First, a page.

Although computers are good at dealing with all kinds of information, two very important values are the values

What types of questions can you ask it? How about questions that involve asking how two numbers compare. For example, is this question

For this lesson, you'll use the comparison operators, such as

In math, these operators are written as $<$, $>$, $\le$, $\ge$, and $==$. These are all called "comparison operators," since they compare numbers. The results of such comparisons is either

`true`

and `false`

.
These are the values returned by a computer when you ask it a question about information it is processing.
What types of questions can you ask it? How about questions that involve asking how two numbers compare. For example, is this question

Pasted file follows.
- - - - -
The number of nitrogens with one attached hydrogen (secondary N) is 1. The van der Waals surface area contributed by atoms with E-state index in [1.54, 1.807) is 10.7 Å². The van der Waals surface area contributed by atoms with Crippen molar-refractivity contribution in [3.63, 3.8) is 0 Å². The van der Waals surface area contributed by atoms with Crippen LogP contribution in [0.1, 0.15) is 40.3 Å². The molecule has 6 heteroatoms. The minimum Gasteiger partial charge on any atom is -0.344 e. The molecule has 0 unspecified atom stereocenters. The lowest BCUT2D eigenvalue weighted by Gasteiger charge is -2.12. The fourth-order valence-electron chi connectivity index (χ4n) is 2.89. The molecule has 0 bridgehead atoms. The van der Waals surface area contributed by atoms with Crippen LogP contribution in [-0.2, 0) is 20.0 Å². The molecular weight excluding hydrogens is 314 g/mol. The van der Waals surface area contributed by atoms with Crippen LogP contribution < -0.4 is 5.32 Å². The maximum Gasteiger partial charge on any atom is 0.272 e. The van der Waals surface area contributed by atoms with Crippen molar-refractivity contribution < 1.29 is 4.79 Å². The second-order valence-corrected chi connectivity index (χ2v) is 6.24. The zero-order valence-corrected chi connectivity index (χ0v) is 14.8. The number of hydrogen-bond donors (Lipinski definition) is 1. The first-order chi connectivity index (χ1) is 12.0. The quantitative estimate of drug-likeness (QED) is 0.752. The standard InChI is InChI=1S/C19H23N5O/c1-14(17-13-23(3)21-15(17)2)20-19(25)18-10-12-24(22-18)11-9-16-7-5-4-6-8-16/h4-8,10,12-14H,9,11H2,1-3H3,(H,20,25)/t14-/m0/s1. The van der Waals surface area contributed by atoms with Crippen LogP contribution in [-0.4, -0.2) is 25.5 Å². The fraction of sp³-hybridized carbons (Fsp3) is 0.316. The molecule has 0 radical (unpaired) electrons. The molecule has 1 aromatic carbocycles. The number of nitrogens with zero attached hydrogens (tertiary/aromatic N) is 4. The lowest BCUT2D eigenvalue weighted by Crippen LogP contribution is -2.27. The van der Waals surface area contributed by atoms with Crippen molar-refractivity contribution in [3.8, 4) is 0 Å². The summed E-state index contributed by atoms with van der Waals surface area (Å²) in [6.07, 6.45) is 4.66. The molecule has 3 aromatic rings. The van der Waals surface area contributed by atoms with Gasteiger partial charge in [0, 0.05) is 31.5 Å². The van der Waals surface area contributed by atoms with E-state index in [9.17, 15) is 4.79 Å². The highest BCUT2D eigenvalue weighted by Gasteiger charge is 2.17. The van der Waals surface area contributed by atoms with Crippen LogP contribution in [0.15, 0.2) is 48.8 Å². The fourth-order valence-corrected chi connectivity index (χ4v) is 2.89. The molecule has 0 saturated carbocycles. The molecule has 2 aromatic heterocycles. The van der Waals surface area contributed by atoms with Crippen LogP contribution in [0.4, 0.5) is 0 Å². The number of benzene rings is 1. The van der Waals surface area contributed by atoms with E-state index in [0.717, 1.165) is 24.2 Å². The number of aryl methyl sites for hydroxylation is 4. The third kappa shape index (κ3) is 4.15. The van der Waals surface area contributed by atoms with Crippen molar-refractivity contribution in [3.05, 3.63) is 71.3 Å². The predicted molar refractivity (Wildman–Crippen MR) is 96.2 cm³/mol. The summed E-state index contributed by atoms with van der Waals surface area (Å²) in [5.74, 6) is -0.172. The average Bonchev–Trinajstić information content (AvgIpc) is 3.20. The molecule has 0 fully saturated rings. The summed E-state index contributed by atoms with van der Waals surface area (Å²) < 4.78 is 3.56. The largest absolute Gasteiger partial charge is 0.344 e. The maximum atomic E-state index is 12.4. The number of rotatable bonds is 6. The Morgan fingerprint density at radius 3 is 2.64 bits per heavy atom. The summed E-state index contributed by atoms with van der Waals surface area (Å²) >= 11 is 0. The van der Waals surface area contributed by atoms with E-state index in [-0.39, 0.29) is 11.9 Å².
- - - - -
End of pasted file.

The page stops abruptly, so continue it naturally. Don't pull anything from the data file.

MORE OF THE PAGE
`3 < 10`

true or false? What about `56 >= 56`

? `9 == 9`

?
For this lesson, you'll use the comparison operators, such as

`>`

(greater than) `<`

(less than), `<=`

(less than or equal), and/or
`>=`

(greater than or equal). There is also `==`

which means "check if equal." The single `=`

sign is not used
for comparison, since it's used for assigning values to variables, as shown in this lesson.
In math, these operators are written as $<$, $>$, $\le$, $\ge$, and $==$. These are all called "comparison operators," since they compare numbers. The results of such comparisons is either

`true`

or `false`

. Let's see how they work.
< > <= >= == ~=

Move the mouse over a dotted box for more information.

In this lesson, use the

`print`

statement to display the result of these operators. Try these:
`print(1 < 5)`

`print(1 > 50)`

`print(10 == 10)`

`print(9 == 15)`

`print(102 <= 102)`

`print(3.27 >= 3)`

`print(5 ~= 3)`

`print`

, try displaying some `true`

or `false`

results, using these operators and some of your own numbers, that make logical sense to you.
Type your code here:

See your results here: